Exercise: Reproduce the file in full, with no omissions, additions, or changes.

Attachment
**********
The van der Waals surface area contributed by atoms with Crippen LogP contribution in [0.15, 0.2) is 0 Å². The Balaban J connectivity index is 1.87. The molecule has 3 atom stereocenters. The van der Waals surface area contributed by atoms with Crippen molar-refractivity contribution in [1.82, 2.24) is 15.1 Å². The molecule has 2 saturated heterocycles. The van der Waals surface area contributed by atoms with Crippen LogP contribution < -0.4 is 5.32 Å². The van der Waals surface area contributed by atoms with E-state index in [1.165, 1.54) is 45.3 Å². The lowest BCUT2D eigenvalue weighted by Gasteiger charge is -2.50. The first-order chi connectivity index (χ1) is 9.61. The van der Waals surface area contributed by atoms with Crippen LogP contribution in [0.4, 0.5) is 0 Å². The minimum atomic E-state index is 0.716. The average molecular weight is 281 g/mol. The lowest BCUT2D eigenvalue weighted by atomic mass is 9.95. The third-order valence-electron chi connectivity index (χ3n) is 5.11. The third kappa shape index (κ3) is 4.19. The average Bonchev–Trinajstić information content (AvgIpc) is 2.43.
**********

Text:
The van der Waals surface area contributed by atoms with Crippen LogP contribution in [0.15, 0.2) is 0 Å². The Balaban J connectivity index is 1.87. The molecule has 3 atom stereocenters. The van der Waals surface area contributed by atoms with Crippen molar-refractivity contribution in [1.82, 2.24) is 15.1 Å². The molecule has 2 saturated heterocycles. The van der Waals surface area contributed by atoms with Crippen LogP contribution < -0.4 is 5.32 Å². The van der Waals surface area contributed by atoms with E-state index in [1.165, 1.54) is 45.3 Å². The lowest BCUT2D eigenvalue weighted by Gasteiger charge is -2.50. The first-order chi connectivity index (χ1) is 9.61. The van der Waals surface area contributed by atoms with Crippen LogP contribution in [0.4, 0.5) is 0 Å². The minimum atomic E-state index is 0.716. The average molecular weight is 281 g/mol. The lowest BCUT2D eigenvalue weighted by atomic mass is 9.95. The third-order valence-electron chi connectivity index (χ3n) is 5.11. The third kappa shape index (κ3) is 4.19. The average Bonchev–Trinajstić information content (AvgIpc) is 2.43.